OAG received reports that nursing homes did not properly screen staff members before allowing them to enter the facility to work with residents. Among those reports, OAG received an allegation that a for-profit nursing home north of New York City failed to consistently conduct COVID-19 employee screening. It was reported that some staff avoided having their temperatures taken and answering a COVID-19 questionnaire at times when the screening station at the facility’s front entrance had no employees present to take that information or when staff entered the facility through a back entrance, avoiding the screening station altogether.

At yet another facility in Western New York, a nurse reported to OAG that immediately prior to the facility’s first DOH inspection in late April, a nurse supervisor had set up bins in front of the units with gowns and N95 masks to make it appear that the facility had an adequate supply of appropriate PPE for staff. The nurse alleged that the nurse supervisor came into work unusually early the day of the first inspection and brought out all new PPE and collected all of the used gowns. Although the initial DOH survey conducted that day did not result in negative findings, DOH returned to the facility for follow-up inspections, issued the facility several citations, and ultimately placed the facility in “Immediate Jeopardy.”

01/28/21

Meet Julie Su, Biden’s Choice for the Labor Dept and the $11 Billion Scandal

By: Denise Simon | Founders Code

The scandal is only valued at $11.4 billion and counting. Would anything over say $500,000 come to the attention of the Governor of California or for that matter anyone else responsible to protest taxpayer dollars and law? Anyone? Not so much in California.

Julie Su: We Are the Humanities - YouTube

Lil miss Julie Su is Biden’s pick to be the Deputy Secretary of Labor.

In part from the LA Times:

“There is no sugarcoating the reality,” Su said during a press conference Monday. “California has not had sufficient security measures in place to prevent this level of fraud, and criminals took advantage of the situation.”

California has paid out $114 billion in unemployment benefits since March 2020, when the state stay-at-home orders caused many businesses to close or reduce operations, putting millions out of work. Some 19 million claims have been processed by the agency.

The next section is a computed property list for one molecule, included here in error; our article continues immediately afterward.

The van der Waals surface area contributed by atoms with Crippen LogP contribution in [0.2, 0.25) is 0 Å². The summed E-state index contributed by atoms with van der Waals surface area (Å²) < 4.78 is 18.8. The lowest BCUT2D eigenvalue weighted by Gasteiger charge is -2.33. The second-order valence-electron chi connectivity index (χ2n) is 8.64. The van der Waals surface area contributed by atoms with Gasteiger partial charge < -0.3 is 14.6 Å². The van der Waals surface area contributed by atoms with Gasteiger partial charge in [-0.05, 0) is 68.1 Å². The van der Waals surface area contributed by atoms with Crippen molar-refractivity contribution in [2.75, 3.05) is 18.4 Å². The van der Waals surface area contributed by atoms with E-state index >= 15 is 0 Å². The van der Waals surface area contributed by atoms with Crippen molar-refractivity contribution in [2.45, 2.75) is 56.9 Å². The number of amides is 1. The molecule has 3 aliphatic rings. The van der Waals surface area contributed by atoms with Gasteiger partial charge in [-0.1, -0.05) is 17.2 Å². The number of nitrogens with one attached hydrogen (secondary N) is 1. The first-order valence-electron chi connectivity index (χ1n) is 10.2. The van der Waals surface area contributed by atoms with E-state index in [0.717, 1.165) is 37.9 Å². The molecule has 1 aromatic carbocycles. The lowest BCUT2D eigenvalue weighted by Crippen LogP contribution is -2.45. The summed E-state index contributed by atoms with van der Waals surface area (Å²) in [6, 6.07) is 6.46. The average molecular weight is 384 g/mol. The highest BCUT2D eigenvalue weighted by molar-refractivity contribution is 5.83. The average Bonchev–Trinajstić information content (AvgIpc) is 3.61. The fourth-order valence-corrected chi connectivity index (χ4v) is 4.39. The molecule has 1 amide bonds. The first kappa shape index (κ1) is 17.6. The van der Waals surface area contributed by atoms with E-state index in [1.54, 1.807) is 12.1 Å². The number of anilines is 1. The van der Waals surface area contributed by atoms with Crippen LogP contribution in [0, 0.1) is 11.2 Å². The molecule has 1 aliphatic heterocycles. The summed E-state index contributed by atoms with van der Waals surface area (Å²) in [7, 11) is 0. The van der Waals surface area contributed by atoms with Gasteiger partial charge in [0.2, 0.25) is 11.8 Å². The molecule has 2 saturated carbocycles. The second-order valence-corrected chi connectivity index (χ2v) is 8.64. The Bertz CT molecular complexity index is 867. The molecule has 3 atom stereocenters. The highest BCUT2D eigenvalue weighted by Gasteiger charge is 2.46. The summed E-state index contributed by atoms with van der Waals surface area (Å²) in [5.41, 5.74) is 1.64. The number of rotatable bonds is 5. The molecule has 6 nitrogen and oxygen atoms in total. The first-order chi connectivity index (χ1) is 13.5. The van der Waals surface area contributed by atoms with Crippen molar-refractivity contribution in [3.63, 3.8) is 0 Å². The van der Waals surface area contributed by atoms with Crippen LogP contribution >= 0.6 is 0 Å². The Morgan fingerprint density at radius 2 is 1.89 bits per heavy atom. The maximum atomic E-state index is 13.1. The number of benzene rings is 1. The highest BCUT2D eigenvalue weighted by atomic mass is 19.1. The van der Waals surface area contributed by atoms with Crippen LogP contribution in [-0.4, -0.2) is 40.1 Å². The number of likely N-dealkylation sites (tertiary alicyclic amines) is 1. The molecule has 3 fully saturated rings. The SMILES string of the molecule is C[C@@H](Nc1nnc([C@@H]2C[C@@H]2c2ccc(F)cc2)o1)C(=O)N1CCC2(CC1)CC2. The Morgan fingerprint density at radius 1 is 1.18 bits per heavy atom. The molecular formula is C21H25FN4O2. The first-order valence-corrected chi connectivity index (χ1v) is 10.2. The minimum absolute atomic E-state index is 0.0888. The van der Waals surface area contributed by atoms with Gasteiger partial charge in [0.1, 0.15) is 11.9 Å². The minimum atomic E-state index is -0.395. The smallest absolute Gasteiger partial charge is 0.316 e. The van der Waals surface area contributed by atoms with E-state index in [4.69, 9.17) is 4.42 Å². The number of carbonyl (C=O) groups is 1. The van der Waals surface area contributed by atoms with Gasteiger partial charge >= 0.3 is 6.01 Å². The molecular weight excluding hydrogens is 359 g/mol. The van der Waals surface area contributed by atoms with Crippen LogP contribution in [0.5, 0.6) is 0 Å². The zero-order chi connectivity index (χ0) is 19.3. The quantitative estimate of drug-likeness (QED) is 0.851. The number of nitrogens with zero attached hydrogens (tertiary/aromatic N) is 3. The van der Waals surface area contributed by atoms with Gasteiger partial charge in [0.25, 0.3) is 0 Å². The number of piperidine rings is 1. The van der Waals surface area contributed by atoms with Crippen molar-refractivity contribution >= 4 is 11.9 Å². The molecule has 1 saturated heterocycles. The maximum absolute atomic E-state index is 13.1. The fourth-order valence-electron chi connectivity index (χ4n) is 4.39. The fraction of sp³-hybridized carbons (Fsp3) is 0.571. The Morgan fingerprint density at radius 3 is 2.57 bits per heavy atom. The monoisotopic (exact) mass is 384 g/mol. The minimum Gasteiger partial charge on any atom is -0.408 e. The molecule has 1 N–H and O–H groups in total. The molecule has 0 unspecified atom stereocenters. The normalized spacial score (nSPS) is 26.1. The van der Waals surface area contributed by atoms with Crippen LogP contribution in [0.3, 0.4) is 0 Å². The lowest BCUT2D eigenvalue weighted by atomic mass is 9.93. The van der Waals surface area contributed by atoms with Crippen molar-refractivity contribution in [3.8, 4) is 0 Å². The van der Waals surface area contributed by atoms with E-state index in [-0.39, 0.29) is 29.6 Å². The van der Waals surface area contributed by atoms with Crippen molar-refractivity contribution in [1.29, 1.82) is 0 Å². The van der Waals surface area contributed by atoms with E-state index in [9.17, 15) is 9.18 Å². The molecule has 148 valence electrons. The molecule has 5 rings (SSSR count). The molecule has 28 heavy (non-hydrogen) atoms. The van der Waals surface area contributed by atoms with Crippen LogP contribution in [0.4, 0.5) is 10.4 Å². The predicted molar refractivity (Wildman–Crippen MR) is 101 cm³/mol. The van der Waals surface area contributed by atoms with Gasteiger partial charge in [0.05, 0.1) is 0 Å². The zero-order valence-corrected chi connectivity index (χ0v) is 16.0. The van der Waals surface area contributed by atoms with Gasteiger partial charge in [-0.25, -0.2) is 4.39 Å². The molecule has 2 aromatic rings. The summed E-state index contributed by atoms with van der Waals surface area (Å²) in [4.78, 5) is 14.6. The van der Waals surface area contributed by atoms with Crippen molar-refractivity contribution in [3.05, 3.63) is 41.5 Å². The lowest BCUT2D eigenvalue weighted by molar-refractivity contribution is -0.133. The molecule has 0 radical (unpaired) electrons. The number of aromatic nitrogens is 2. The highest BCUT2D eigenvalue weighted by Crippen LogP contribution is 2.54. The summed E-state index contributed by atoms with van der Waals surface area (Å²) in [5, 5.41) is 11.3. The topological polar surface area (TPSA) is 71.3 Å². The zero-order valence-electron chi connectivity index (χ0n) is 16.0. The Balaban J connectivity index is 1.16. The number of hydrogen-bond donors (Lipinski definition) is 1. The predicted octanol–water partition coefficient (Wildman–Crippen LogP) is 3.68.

In addition to the 10% of benefits confirmed to involve fraud, the state is investigating another 17% of benefits involving suspicious claims that have not yet been proven to be fraudulent — about $19 billion worth.

Officials said a large number of those claims could end up being fraudulent as well.

Su said part of the blame goes to the Trump administration, which she said failed to provide adequate guidance and resources to California to counter fraudulent claims, almost all of which were filed through a new federal program that provides unemployment benefits to gig workers, independent contractors and the self-employed.

The press conference was held on the eve of the release of a state audit that is expected to be critical of California’s delays in providing unemployment benefits.

“It should be no surprise that EDD was overwhelmed, just like the rest of the nation’s unemployment agencies,” Su told reporters during a conference call. “And we now know that as millions of Californians applied for help, international and national criminal rings were at work behind the scenes working relentlessly to steal unemployment benefits using sophisticated methods of identity theft.”

While other states have also been hit with fraud, California’s population and outdated system mean it has been hit particularly hard.

The claims still being investigated include those that were part of a New Year’s Eve announcement by EDD that it was freezing 1.4 million claims pending the verification of identities.

About 1.2 million of those claims were still suspended as of last week, when the EDD said the other claimants “are either being sent a questionnaire to complete to help EDD determine if they meet eligibility requirements for continued benefits, or are receiving a Determination Notice letting them know about a disqualification and their appeal rights.”

The agency hired a contractor, ID.me, to verify the identity of claimants online, and about 30% of claims filed between Oct. 1 and Jan. 11 were blocked for fraud. The firm said it identified some 463,724 fraudulent claims during the period, which would represent more than $9 billion if the EDD had paid $20,000 on each claim.

EDD officials are also warning about new fraud schemes.

“EDD has reports that individuals are impersonating EDD and ID.me to get individuals to divulge their personal identifying information,” the agency said in a statement last week. “Californians should be aware that EDD does not send representatives to homes and neither EDD nor ID.me will contact individuals via social media and other websites.”